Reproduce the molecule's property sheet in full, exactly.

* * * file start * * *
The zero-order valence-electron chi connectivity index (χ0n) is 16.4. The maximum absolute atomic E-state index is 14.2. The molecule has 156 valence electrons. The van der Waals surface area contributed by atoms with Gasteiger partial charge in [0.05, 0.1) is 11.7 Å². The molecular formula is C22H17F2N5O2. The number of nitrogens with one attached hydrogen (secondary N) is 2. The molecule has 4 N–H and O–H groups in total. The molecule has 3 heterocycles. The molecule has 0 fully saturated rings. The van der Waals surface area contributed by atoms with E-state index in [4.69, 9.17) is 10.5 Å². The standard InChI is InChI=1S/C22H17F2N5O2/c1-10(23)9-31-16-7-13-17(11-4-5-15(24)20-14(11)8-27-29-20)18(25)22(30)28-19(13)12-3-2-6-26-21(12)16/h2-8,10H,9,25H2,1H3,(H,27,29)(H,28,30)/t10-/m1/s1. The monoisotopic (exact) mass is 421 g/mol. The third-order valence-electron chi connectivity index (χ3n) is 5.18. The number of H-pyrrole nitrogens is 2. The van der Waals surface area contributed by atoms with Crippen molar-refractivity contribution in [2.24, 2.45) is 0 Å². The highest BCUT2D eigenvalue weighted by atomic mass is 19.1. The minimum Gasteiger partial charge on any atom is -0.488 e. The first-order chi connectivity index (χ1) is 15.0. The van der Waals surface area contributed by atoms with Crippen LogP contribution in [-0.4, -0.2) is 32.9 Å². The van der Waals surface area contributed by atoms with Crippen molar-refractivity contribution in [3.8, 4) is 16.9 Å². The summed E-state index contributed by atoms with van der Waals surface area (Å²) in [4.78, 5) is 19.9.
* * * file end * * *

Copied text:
The zero-order valence-electron chi connectivity index (χ0n) is 16.4. The maximum absolute atomic E-state index is 14.2. The molecule has 156 valence electrons. The van der Waals surface area contributed by atoms with Gasteiger partial charge in [0.05, 0.1) is 11.7 Å². The molecular formula is C22H17F2N5O2. The number of nitrogens with one attached hydrogen (secondary N) is 2. The molecule has 4 N–H and O–H groups in total. The molecule has 3 heterocycles. The molecule has 0 fully saturated rings. The van der Waals surface area contributed by atoms with E-state index in [4.69, 9.17) is 10.5 Å². The standard InChI is InChI=1S/C22H17F2N5O2/c1-10(23)9-31-16-7-13-17(11-4-5-15(24)20-14(11)8-27-29-20)18(25)22(30)28-19(13)12-3-2-6-26-21(12)16/h2-8,10H,9,25H2,1H3,(H,27,29)(H,28,30)/t10-/m1/s1. The monoisotopic (exact) mass is 421 g/mol. The third-order valence-electron chi connectivity index (χ3n) is 5.18. The number of H-pyrrole nitrogens is 2. The van der Waals surface area contributed by atoms with Crippen molar-refractivity contribution in [2.24, 2.45) is 0 Å². The highest BCUT2D eigenvalue weighted by atomic mass is 19.1. The minimum Gasteiger partial charge on any atom is -0.488 e. The first-order chi connectivity index (χ1) is 15.0. The van der Waals surface area contributed by atoms with Crippen LogP contribution in [-0.4, -0.2) is 32.9 Å². The van der Waals surface area contributed by atoms with Crippen molar-refractivity contribution in [3.8, 4) is 16.9 Å². The summed E-state index contributed by atoms with van der Waals surface area (Å²) in [4.78, 5) is 19.9.